Another important aspect that we should pay attention to is child indoctrination. A society where children are taught many or all religions as part of history classes without being forced into a single religion, is a more tolerant society for everyone including LGBT individuals. Children will grow to see that difference is natural and accepting it is important for our survival.  

Growing up in a controlling family and under the military religious dictatorship in Egypt, I had to re-educate myself to be the critical person I am today and to overcome the traumas I suffered from living in fear. I would love to see many members of the LGBT community revolting against the predominant religious discourse but who will defend them? Who will protect them from the authority of the state?

All too often in the discussion of LGBT and faith, we discuss how religious texts can be re-interpreted forgetting that faith exist in religious institutions which are embedded in a socio-political reality. My only hope is a modern and complete secularization of the socio-political reality to ensure that the predominant religious discourse is one that respects the universality of human rights. 

This might not be achievable but we have the right to dream. I hope this would be our guiding compass.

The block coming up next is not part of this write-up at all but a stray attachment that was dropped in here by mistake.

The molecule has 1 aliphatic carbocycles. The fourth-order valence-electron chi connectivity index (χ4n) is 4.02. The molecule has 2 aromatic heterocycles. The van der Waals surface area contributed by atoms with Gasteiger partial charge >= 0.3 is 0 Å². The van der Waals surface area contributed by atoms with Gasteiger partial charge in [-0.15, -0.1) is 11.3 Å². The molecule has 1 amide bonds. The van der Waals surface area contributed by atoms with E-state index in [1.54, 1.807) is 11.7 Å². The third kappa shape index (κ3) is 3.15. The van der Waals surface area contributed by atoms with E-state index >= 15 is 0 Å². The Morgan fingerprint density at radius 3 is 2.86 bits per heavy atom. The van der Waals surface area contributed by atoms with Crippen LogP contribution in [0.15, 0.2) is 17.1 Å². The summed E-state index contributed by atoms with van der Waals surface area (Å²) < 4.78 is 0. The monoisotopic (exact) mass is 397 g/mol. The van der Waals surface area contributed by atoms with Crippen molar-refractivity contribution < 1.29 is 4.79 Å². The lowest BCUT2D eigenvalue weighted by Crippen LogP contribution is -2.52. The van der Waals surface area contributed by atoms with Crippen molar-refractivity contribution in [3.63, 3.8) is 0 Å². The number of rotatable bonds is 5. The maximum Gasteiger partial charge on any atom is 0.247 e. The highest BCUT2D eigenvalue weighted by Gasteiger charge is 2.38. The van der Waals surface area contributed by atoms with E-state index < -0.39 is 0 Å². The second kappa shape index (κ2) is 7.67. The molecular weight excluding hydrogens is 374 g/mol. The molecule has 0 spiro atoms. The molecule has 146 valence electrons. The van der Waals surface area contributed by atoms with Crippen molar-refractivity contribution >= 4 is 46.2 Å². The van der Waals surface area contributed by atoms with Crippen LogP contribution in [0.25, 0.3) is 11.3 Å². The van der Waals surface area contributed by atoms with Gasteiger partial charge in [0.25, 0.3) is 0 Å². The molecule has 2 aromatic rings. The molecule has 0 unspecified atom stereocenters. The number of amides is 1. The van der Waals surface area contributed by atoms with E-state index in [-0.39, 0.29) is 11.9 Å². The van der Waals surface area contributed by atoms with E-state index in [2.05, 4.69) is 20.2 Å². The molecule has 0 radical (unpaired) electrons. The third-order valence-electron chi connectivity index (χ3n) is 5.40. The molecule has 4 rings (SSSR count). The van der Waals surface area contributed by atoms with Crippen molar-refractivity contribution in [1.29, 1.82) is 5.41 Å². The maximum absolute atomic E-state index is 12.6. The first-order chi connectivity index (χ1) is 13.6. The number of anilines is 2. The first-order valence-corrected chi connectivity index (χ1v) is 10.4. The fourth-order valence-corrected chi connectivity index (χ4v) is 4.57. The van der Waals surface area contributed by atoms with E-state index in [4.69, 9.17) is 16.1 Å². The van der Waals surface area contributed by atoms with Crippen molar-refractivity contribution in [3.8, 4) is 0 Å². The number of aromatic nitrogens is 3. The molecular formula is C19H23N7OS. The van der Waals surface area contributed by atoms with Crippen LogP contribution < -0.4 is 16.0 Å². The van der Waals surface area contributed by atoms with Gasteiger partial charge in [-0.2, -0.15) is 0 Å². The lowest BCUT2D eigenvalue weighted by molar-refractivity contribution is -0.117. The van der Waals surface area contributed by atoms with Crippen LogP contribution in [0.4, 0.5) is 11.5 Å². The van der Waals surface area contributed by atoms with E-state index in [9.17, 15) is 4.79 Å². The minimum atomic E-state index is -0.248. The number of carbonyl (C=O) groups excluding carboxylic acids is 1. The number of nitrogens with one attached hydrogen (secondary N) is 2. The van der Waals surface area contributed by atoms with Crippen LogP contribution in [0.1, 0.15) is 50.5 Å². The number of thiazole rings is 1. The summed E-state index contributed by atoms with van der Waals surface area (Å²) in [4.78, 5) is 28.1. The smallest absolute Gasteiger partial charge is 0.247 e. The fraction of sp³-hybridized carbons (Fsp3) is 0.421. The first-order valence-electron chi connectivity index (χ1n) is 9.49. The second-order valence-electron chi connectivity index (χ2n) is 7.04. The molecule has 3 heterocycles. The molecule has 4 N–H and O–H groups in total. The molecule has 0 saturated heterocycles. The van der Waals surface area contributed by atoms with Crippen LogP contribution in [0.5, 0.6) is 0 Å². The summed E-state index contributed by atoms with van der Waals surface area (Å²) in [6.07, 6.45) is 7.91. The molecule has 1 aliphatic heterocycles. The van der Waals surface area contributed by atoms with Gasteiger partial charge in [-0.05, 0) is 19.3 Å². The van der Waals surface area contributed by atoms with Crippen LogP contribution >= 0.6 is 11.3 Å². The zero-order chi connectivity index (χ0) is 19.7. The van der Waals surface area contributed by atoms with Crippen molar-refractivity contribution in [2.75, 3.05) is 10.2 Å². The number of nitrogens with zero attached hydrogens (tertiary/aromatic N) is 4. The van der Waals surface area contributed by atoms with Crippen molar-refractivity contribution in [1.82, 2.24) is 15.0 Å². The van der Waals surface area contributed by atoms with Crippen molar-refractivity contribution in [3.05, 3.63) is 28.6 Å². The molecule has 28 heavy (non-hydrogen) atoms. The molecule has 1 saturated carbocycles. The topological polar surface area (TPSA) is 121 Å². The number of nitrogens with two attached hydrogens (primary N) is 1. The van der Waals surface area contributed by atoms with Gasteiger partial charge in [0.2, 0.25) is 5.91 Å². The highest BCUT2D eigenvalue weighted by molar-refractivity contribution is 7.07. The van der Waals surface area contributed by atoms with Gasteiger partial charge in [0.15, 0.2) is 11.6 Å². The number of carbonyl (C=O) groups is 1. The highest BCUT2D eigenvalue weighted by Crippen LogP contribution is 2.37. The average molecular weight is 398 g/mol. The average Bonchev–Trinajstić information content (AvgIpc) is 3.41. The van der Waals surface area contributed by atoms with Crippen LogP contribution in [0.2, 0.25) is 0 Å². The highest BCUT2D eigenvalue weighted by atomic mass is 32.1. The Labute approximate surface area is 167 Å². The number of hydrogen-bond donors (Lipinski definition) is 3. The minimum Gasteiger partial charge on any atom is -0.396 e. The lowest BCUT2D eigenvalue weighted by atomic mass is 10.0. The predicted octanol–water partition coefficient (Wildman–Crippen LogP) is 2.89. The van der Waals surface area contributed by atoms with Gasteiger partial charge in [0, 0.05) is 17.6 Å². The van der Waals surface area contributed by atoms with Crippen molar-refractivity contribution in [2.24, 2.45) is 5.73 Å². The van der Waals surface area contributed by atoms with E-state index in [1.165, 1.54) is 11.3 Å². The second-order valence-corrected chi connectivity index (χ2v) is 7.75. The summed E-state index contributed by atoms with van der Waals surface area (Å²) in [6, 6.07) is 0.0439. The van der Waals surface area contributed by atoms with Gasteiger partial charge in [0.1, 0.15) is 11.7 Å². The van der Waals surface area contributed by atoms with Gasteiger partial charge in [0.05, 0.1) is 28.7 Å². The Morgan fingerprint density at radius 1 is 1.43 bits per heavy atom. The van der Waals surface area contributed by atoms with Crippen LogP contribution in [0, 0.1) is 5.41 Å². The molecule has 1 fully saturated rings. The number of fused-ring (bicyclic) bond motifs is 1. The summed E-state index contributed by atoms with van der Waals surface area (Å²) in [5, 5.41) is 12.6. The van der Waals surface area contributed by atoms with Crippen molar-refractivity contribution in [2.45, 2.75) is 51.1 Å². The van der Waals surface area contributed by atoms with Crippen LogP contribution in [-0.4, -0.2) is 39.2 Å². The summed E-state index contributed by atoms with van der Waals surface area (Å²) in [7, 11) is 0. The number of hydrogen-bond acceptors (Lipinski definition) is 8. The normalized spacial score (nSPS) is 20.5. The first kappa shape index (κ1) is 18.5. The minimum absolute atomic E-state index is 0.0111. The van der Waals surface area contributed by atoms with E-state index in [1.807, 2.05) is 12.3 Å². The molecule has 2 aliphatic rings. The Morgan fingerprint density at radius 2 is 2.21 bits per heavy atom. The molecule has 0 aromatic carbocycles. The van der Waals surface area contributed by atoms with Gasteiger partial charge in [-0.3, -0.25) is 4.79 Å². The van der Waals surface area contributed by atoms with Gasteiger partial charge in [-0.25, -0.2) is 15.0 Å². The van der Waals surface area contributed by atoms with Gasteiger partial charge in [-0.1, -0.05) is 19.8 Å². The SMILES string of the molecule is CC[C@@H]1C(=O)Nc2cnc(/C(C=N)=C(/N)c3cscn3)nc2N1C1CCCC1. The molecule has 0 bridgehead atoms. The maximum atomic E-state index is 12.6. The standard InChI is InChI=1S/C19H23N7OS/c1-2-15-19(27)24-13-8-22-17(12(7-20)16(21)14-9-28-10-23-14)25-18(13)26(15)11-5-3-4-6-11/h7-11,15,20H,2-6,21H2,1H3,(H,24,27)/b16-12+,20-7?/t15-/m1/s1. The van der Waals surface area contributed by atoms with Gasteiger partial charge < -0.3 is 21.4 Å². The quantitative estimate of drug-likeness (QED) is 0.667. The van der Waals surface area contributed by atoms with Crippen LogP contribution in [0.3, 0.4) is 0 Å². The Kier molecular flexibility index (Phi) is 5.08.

Join the discussion! 

Have something to share? Post in the comments on this post on our Facebook page!

Ahmed El Hady is an internationally recognized neuroscientist and political activist, currently studying the neural basis of decision making at Princeton University, United States. He closely works with international organizations to lobby the Egyptian government to release political prisoners and improve its record on LGBT rights.

As part of our program on LGBT* and Faith, we are inviting Fellows of the Salzburg Global LGBT* Forum of different sexual orientations and gender identities and of different faith communities to address the questions of what is needed for religious communities and leaders to be instrumental in promoting the wellbeing, equality and inclusion of LGBT people in faith communities and society and how do LGBT people, today and throughout history, enrich and change the religious communities of which they are a part? 

The articles and comments represent opinions of the authors and commenters, and do not necessarily represent the views of their organization or institutions, nor of Salzburg Global Seminar. We thank our blog contributors for their generosity in sharing their personal stories.

* LGBT: Lesbian, Gay, Bisexual and Transgender. We are using this term as it is currently widely used in human rights conversations on sexual orientation and gender identity in many parts of the world, and we would wish it to be read as inclusive of other cultural concepts, contemporary or historical, to express sexuality and gender, intersex and gender non-conforming identities.